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  • Eddie Fournier
    commented on 's reply
    I know it gets bad press here, but Alltrails Pro can be a very powerful tool when used wisely (with backup map, compass & knowledge). You can use it in airplane mode. You can print very detailed maps from different sources (including OSM) and you can overlay heat maps showing where people actually walked even if there is no herdpath - I pulled out the one for MacNaughton and there is a clear "consensus" that shows on the Western approach. But I highly suspect that most people just use the free version, which IMO is close to worthless in the wilderness.

  • Commissionpoint
    replied
    The phenomenon of 'false positives' often plays heavily into the unpreparedness equation.

    A person gets the chance to hike Cascade from 73 on a mild day with a steady stream of hikers along the route in both directions clearly showing the way with nothing more than a bottle of Coke and a candy bar from Stewart's. They have a great time. They see wonderful views. They make lasting memories. They begin to make plans to do it again sometime soon.

    Two weeks later they are back and excited to tackle Giant. They consulted the internet. Bought a new daypack and a cool water bottle. Downloaded an app. Went to Stewart's for some supplies. They got their favorite sneakers on and they are all set to go.

    Except this time is different. The trail seems a bit more steep and rugged. The water bottle is empty and the snaks are gone before reaching the RPR junction. Its taking a lot longer than originally thought to reach the summit and there are some passing afternoon thunderstorms in the area. Fatigue sets in and an unbalanced step on some slippery rock results in a nasty non weight bearing sprain.

    I think this sort of thing happens quite a lot in the high peaks. The learning curve is steep in the beginning. So much to know, much of which actually comes with experience, creates a bit of a Catch-22. Knowing your limits, or better yet knowing that you really dont know your limits at all in the early going and being wise enough to gain the experience needed to improve your abilities by choosing routes that are low risk is definitely preferable to overestimating your skills and getting yourself into trouble. Unfortunately there seems to be less interest in actually learning how to hike and backpack in a responsible way these days compared to those who seem to just engage in egregious narcissistic social media self promotion.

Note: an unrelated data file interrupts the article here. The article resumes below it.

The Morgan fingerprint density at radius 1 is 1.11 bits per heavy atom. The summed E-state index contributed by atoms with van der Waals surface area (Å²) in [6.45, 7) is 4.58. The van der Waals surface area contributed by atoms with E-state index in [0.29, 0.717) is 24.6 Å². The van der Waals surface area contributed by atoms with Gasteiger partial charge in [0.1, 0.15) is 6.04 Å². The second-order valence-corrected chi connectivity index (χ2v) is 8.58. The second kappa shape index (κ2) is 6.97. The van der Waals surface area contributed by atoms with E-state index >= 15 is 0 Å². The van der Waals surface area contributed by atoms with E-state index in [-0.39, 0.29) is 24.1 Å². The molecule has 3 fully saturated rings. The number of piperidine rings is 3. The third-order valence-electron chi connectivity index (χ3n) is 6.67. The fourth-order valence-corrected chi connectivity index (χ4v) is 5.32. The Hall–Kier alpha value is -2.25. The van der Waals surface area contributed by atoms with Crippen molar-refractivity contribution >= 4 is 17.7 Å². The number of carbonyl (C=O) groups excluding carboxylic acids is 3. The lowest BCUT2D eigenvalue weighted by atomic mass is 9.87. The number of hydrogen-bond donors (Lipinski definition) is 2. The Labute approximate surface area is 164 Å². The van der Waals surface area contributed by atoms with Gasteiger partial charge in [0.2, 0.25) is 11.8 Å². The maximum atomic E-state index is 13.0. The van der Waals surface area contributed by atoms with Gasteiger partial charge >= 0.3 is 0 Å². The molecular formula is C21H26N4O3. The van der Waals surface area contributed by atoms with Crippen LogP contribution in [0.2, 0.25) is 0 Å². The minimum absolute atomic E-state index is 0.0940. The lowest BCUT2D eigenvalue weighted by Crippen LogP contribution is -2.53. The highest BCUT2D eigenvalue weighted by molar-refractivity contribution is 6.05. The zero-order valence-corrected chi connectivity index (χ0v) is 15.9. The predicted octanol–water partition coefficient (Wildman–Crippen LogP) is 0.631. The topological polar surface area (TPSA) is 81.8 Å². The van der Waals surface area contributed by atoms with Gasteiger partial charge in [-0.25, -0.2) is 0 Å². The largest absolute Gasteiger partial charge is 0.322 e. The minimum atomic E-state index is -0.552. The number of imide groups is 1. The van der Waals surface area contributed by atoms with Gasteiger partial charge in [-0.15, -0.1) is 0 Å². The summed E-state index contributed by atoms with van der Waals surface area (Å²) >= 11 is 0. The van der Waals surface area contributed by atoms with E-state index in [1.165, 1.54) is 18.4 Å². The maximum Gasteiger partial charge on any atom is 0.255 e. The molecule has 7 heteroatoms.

Leave a comment:


  • bikerhiker
    replied
    Ok. So speaking of maps, and map study, and research, and preparedness, and way too much reliance on gps and phone...

    On saturday i climbed Macnaughton up its brook from the west, and camped out at the designated site on Upper Preston Pond to really have time to enjoy the trip as thoroughly as possible.
    I have researched this hike for so many hours, from many sources and websites and especially this forum, and studied my bearings to the ridge from high and low on the brook as well as the possible return routes. i had backups of so many things in so many ways, and prepared more for this trip than any other before actually rolling out the driveway this past saturday. And it went so much more beautifully than i expected possible. Hardest but most rewarding mountain and area i have been to so far without doubt. Anyway...

    Here is the SAR-related kicker....On sunday morning on the trails, i met a family duo who were surprised to see anyone out by Henderson Lake lean-to (still a few miles from the preston pond site, and some distance further still from macnaughton brook by the other designated site where the real adventure just gets started), and it turned out they were going for MacNaughton via Hunter Pond area also.
    After hearing i summited the previous day, they immediately asked "is the herdpath there?" ....And i paused....and my answer was "do you have a map and compass?"....and the answer "Well we have GPS..."...They said they had done Grace up the Bouquet valley, and "if its anything like that it shouldnt be too bad.." And i interrupted and said "its not like the Bouquet, and its most likely like nothing you ever seen. The bouquet herdpath is a highway with guardrails compared to anything you will find a couple hundred yards past that campsite". After speaking for a few minutes we went our separate ways, and i was hoping i successfully dissuaded them from making a serious attempt up the brook, as there was no herdpath for them and no safety net other than the rangers already in uniform or at their homes on sunday morning with either a chopper flight or hours of marching full rescue packs to a remote wicked bushwhack between them and the ladies. I had a bunch of flagging in my pockets that i had picked the previous day on my way up, i dont remember if i told the duo that bit.